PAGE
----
Congressman Matt Gaetz Introduces the Medical Cannabis Research Act

January 16, 2019
Press Release

Washington, D.C. — Congressman Matt Gaetz (FL-01) today introduced the Medical Cannabis Research Act of 2019. The bipartisan legislation unlocks the potential to research the cures offered by medical cannabis, which could prove beneficial to veterans, the chronically ill, and the elderly. The legislation does not change the legal status of cannabis, and does not interfere with federal, state, or local cannabis laws.

In the 115th Congress, the House Judiciary Committee passed the Medical Cannabis Research Act of 2018 and sent it to the House floor for a vote — making it the first cannabis-related legislation considered by a Republican-led Judiciary Committee in history.

Currently, cannabis research is stymied by laws that unfairly prevent many of America’s great research institutions from studying cannabis, despite its promise as a treatment for nausea, epilepsy, muscular sclerosis, and a host of other conditions. Cannabis has the potential to mitigate opioid abuse and addiction, and early studies indicate that it may even help veterans who suffer from PTSD. By giving research institutions “safe harbor” — keeping them safe from legal retribution — the Medical Cannabis Research Act will greatly assist American researchers unlock cures that cannabis may provide. Just last month, the FDA approved a cannabis-derived medicine for certain types of epilepsy. Future research is likely to unlock other cures.

Cosponsors of the Medical Cannabis Research Act of 2019 include: Congressmen Darren Soto (FL-09), Ken Buck (CO-04), Jimmy Panetta (CA-20), and Diana DeGette (CO-01).

“For too long, Congress has faced a dilemma with cannabis-related legislation: we cannot reform cannabis law without researching its safety, its efficacy, and its medical uses — but we cannot perform this critical research without first reforming cannabis law. The Medical Cannabis Research Act helps break that logjam, allowing researchers to study medical cannabis without fear of legal jeopardy.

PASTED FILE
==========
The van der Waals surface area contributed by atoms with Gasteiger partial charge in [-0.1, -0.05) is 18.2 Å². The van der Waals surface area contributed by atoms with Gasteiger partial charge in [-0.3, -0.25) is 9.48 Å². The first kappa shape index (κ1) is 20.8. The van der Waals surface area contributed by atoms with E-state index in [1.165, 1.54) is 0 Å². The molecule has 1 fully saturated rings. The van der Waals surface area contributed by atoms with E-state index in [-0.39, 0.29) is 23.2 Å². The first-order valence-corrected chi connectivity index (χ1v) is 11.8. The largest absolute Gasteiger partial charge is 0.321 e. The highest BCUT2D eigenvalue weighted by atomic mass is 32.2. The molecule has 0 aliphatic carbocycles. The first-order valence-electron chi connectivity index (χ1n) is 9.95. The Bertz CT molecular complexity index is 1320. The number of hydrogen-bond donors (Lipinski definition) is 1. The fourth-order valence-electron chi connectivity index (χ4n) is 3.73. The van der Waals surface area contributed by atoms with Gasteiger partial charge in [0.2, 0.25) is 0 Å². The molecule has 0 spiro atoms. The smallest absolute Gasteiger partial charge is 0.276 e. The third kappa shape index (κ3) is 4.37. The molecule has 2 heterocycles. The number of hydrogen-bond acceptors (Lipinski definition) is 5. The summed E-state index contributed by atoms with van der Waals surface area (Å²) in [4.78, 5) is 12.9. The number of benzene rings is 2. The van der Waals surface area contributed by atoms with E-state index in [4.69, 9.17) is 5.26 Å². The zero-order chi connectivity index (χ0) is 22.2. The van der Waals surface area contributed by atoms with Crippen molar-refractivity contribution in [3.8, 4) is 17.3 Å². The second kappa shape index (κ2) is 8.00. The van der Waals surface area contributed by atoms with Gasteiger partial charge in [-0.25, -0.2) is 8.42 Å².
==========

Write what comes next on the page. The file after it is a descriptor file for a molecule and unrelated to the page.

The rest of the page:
This bipartisan legislation will make a tremendous difference to researchers nationwide, who may finally be able to develop cures for illnesses that affect many of America’s most vulnerable populations. I fully believe that this bill has a chance to pass this Congress and be signed into law by the President, who expressed his support for medical cannabis during his campaign. I thank my colleagues for their support, and look forward to passing sweeping cannabis reform legislation this Congress,” Rep. Gaetz said.


Currently, all federally-approved studies of medical cannabis get their product from one source, and it is extremely subpar. It is weak and often moldy, which can cause illness. In addition to being subpar, federally-grown cannabis is scarce; there is not enough product. This legislation requires the Attorney General to annually assess whether there is an adequate and uninterrupted supply of research-grade cannabis and be sure that there are at least four federally approved manufacturers at any given time.

Some institutions (like universities) want to research cannabis, but cannot do so because cannabis research threatens their federal funding. This legislation includes “safe harbor” for researchers and institutions studying cannabis, and for patients in federally-approved medical cannabis clinical trials.

Even though VA doctors/staff are not prohibited from sharing information about federally-approved cannabis clinical trials with patients, many VA offices believe mentioning these trials is illegal. This legislation codifies that healthcare providers at the VA are authorized to provide information about federally-approved cannabis clinical trials, and they are also allowed to fill out forms for veterans to participate in these trials.

Most importantly, this legislation does not interfere with federal laws, state laws, or law enforcement. This bill makes no changes to the legal status of cannabis and simply unlocks the potential for research into a compound that could prove beneficial to veterans, chronically ill persons, and the elderly.